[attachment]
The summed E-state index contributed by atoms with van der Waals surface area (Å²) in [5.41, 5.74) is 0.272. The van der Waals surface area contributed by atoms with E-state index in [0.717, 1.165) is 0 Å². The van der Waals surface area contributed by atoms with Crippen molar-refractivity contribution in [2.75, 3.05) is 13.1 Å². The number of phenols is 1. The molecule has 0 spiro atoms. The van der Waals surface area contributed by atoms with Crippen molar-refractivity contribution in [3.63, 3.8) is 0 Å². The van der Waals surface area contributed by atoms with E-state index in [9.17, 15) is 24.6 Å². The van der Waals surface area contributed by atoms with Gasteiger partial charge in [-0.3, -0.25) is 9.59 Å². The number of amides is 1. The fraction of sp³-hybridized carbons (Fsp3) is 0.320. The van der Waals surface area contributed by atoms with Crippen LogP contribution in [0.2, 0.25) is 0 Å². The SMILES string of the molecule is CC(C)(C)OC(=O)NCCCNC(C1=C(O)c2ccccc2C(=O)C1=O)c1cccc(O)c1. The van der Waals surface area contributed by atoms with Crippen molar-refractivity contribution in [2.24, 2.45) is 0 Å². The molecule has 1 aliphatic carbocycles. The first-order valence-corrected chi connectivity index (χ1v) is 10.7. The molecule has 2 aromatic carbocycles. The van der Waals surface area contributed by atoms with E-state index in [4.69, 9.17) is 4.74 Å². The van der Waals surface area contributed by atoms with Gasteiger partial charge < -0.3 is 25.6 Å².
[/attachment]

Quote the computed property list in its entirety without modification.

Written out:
The summed E-state index contributed by atoms with van der Waals surface area (Å²) in [5.41, 5.74) is 0.272. The van der Waals surface area contributed by atoms with E-state index in [0.717, 1.165) is 0 Å². The van der Waals surface area contributed by atoms with Crippen molar-refractivity contribution in [2.75, 3.05) is 13.1 Å². The number of phenols is 1. The molecule has 0 spiro atoms. The van der Waals surface area contributed by atoms with Crippen molar-refractivity contribution in [3.63, 3.8) is 0 Å². The van der Waals surface area contributed by atoms with E-state index in [9.17, 15) is 24.6 Å². The van der Waals surface area contributed by atoms with Gasteiger partial charge in [-0.3, -0.25) is 9.59 Å². The number of amides is 1. The fraction of sp³-hybridized carbons (Fsp3) is 0.320. The van der Waals surface area contributed by atoms with Crippen LogP contribution in [0.2, 0.25) is 0 Å². The SMILES string of the molecule is CC(C)(C)OC(=O)NCCCNC(C1=C(O)c2ccccc2C(=O)C1=O)c1cccc(O)c1. The van der Waals surface area contributed by atoms with Crippen molar-refractivity contribution in [2.24, 2.45) is 0 Å². The molecule has 1 aliphatic carbocycles. The first-order valence-corrected chi connectivity index (χ1v) is 10.7. The molecule has 2 aromatic carbocycles. The van der Waals surface area contributed by atoms with E-state index in [4.69, 9.17) is 4.74 Å². The van der Waals surface area contributed by atoms with Gasteiger partial charge < -0.3 is 25.6 Å².